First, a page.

Mary Ellen Carroll: Federal, State, County and City…
Federal, State, County and City (The Deferment of Impatience and Motor Responses to Being in California with Laura ’Riding’ Jackson, Florence Knoll, Kruder and Dorfmeister, José Feliciano and Gertrude Stein)
Exhibition Dates: March 23 – May 19, 2012
Special Performance: Jose y Jose (California Dreamin’) March 8, 2012 6-8pm
24 Hour screening at The Museum of the Moving Image: March 24 – Sunday, March 25, 2012
New York, NY — Beginning Friday, March 23, Third Streaming is pleased to present a selection of photographs, including never-before-exhibited prints, from New York and Houston-based artist Mary Ellen Carroll in Federal, State, County and City (The Deferment of Impatience and Motor Responses to Being in California with Laura ’Riding’ Jackson, Florence Knoll, Kruder and Dorfmeister, José Feliciano and Gertrude Stein). As a part of the exhibition, Carroll’s 24-hour, two-theater film, Federal, will be screened at the Museum of the Moving Image from 9am on Saturday, March 24th to 9am, Sunday, March 25th.
“Since Carroll began to photograph the Federal Building in Los Angeles 15 years ago, her project has grown to incorporate photography, printmaking, and performance art, as well as filmmaking,” says Yona Backer, director of Third Streaming. “In a sense, for all these years, she has been investigating two fundamental questions: what does it take to really see something and what do we consider a work of art?”
The works on view in Federal, State, County and City… include 24 cibachrome prints taken during the filming of Federal (2003), documenting the northern façade of the Federal Building that houses the FBI; 66 black and white Polaroid photographs and an enamel on metal from the Kruder and Dorfmeister series (1999-2000), in which she documented every public library in Los Angeles; and two examples of Nowhere (2002), a series made up of an unidentified group of vacation snapshots, which were mistakenly delivered to Carroll.
Federal provides the backbone of the exhibition in both name and concept. The project evolved out of a series that Carroll started in 1990 when she began to photograph every federal building in the United States. The events of 9/11 and the subsequent increased security measures ended this photo series, and the decision was made to continue the Federal project by shooting the 24-hour, two-theater film of the Los Angeles Federal Building. It took a year and a half for Carroll to complete the paperwork necessary to execute the project, and the movie was finally shot on July 28 in 2003. The project thus probes the government’s complicity and willingness to be filmed over an entire day; the tables have been turned so that those normally responsible for surveillance are being watched themselves. In this way, the process of observation is just as much a part of Federal as the resultant video and images.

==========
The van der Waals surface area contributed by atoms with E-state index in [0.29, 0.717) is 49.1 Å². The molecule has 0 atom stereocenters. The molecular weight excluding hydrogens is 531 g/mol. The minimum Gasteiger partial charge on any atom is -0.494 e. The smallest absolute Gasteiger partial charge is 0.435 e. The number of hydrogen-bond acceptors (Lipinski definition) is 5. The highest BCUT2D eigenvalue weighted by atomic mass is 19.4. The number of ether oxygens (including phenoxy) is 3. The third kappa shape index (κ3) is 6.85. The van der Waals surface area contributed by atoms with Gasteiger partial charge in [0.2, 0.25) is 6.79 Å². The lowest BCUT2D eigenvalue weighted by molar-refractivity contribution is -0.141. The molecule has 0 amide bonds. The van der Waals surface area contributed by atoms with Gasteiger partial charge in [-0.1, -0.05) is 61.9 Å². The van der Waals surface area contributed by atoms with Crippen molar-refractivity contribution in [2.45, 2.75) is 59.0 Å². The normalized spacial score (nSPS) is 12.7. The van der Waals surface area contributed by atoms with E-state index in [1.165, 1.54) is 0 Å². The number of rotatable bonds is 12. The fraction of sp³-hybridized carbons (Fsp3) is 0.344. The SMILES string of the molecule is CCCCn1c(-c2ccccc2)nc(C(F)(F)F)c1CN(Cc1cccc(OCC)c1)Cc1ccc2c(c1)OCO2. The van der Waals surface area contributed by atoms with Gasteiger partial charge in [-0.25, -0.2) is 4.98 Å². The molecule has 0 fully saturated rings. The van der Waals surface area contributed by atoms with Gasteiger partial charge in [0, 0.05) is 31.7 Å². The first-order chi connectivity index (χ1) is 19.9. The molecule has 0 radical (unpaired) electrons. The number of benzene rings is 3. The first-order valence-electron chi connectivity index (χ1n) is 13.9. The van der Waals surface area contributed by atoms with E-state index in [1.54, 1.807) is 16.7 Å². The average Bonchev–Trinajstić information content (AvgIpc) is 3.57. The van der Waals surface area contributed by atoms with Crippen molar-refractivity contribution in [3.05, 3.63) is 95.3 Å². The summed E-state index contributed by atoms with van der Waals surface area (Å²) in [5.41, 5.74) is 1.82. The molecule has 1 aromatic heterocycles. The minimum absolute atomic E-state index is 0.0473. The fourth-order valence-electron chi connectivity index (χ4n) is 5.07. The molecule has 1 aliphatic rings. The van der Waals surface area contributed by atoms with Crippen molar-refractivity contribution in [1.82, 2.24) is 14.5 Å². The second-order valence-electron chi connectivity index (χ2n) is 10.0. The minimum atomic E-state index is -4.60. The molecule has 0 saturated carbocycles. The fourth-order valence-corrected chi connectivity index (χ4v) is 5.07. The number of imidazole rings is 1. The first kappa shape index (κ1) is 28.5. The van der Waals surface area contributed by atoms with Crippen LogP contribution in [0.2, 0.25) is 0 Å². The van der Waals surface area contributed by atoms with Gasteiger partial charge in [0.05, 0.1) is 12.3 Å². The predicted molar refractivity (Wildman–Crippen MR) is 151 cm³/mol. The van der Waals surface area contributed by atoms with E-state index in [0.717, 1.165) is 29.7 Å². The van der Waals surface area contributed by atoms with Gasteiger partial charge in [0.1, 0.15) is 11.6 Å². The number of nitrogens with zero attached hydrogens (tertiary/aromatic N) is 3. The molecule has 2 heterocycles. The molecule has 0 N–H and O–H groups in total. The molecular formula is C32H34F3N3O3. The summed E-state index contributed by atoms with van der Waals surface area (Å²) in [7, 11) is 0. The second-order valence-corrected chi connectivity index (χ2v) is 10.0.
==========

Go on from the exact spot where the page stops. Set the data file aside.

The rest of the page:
In Kruder and Dorfmeister, Carroll photographed every pubic library in the city limits of Los Angeles using a Polaroid Automatic Land Camera. As exhibited at Third Streaming, they create a catalogue of buildings that seem antithetical to the pop culture, Hollywood aesthetic of Los Angeles.
While Federal and Kruder and Dorfmeister derive much of their meaning from the specifics of place and the connotations of Los Angeles, Carroll’s series, Nowhere, relies on the opposite phenomenon – the condition of being nowhere. Originally, the series was to feature a selection of photographs that Carroll took while on an intentionally unpleasant cruise to the middle of the ocean. When she picked up the resultant images from the photolab, she discovered that the technician had mistakenly included an extra set of photographs from someone else’s beach vacation amongst her images of the Pacific Ocean. Assessing that the photos were most likely taken somewhere in Greece, Carroll took the images to the Greek Consulate in hopes of identifying the island setting. The consulate could not deduce the locale, and neither could a number of travel agencies Carroll later consulted. The photographs were, in effect, taken nowhere, existing in a liminal state between identity and absence. To expand on the experience of the mistake, Carroll worked with Brand X Editions to realize the special edition prints of the unknown photographs, printed in reverse as large silkscreens on vellum and folded numerous times. The resultant work implies chance, pleasure and nostalgia; the photographs appear continually found, unfolded and rediscovered, but never become more familiar than the souvenir of someone else’s journey.
Mary Ellen Carroll is noted for a prolific career spanning more than twenty years and a range of practices from art to architecture to performance and film. Carroll is the recipient of numerous grants and honors, including a Graham Foundation Fellowship for prototype 180 and Innovation Territories in 2010, and AIA’s Artist of the Year Award, 2010. She has also received a Pollack/Krasner Award, a Rockefeller Foundation Fellowship, a MacDowell Colony Fellowship, and a grant from the Pennies from Heaven Fund.
Federal was created with the support of a Guggenheim Fellowship that Carroll received in 2003, and with technical and material contributions by the Panasonic Corporation, Strypmonde Foundation, Outpost Digital and Michael Isabell of Eyespy Films. The screening at the Museum of the Moving Image has been made possible by The Andy Warhol Foundation for the Visual Arts.
artists: Mary Ellen Carroll